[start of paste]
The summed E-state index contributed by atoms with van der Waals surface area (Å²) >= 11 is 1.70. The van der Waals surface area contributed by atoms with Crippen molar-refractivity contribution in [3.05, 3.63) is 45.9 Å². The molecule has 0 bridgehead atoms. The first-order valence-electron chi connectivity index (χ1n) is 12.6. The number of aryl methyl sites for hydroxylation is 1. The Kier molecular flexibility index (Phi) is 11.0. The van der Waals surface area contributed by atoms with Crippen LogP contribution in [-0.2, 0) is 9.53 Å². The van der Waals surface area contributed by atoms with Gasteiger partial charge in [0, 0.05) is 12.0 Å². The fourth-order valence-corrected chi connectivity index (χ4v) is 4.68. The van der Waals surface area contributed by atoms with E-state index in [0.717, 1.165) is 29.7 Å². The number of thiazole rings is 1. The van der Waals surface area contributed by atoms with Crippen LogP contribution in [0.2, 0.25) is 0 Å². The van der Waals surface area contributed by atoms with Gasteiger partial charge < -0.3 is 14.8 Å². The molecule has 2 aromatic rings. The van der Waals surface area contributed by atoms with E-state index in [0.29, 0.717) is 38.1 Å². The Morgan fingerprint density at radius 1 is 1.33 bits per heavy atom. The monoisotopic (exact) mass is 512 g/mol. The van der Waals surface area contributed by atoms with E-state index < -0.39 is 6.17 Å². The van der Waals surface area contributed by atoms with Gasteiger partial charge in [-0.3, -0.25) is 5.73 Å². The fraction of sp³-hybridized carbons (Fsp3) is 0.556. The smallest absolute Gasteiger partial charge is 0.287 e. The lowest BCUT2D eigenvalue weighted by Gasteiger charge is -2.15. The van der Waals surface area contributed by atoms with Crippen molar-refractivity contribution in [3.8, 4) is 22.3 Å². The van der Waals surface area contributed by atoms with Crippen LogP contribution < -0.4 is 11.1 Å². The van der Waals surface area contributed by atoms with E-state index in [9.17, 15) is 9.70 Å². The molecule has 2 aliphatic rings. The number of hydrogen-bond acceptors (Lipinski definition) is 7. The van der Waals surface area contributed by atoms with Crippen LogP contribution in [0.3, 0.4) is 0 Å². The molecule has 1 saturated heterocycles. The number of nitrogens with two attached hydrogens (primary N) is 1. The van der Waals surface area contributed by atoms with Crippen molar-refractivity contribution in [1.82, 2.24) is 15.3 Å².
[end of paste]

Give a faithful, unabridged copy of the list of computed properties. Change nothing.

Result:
The summed E-state index contributed by atoms with van der Waals surface area (Å²) >= 11 is 1.70. The van der Waals surface area contributed by atoms with Crippen molar-refractivity contribution in [3.05, 3.63) is 45.9 Å². The molecule has 0 bridgehead atoms. The first-order valence-electron chi connectivity index (χ1n) is 12.6. The number of aryl methyl sites for hydroxylation is 1. The Kier molecular flexibility index (Phi) is 11.0. The van der Waals surface area contributed by atoms with Crippen LogP contribution in [-0.2, 0) is 9.53 Å². The van der Waals surface area contributed by atoms with Gasteiger partial charge in [0, 0.05) is 12.0 Å². The fourth-order valence-corrected chi connectivity index (χ4v) is 4.68. The van der Waals surface area contributed by atoms with E-state index in [0.717, 1.165) is 29.7 Å². The number of thiazole rings is 1. The van der Waals surface area contributed by atoms with Crippen LogP contribution in [0.2, 0.25) is 0 Å². The van der Waals surface area contributed by atoms with Gasteiger partial charge < -0.3 is 14.8 Å². The molecule has 2 aromatic rings. The van der Waals surface area contributed by atoms with E-state index in [0.29, 0.717) is 38.1 Å². The Morgan fingerprint density at radius 1 is 1.33 bits per heavy atom. The monoisotopic (exact) mass is 512 g/mol. The van der Waals surface area contributed by atoms with E-state index < -0.39 is 6.17 Å². The van der Waals surface area contributed by atoms with Gasteiger partial charge in [-0.3, -0.25) is 5.73 Å². The fraction of sp³-hybridized carbons (Fsp3) is 0.556. The smallest absolute Gasteiger partial charge is 0.287 e. The lowest BCUT2D eigenvalue weighted by Gasteiger charge is -2.15. The van der Waals surface area contributed by atoms with Crippen molar-refractivity contribution in [3.8, 4) is 22.3 Å². The van der Waals surface area contributed by atoms with Crippen LogP contribution < -0.4 is 11.1 Å². The van der Waals surface area contributed by atoms with E-state index in [9.17, 15) is 9.70 Å². The molecule has 2 aliphatic rings. The number of hydrogen-bond acceptors (Lipinski definition) is 7. The van der Waals surface area contributed by atoms with Crippen LogP contribution in [0.3, 0.4) is 0 Å². The molecule has 1 saturated heterocycles. The number of nitrogens with two attached hydrogens (primary N) is 1. The van der Waals surface area contributed by atoms with Crippen molar-refractivity contribution in [1.82, 2.24) is 15.3 Å².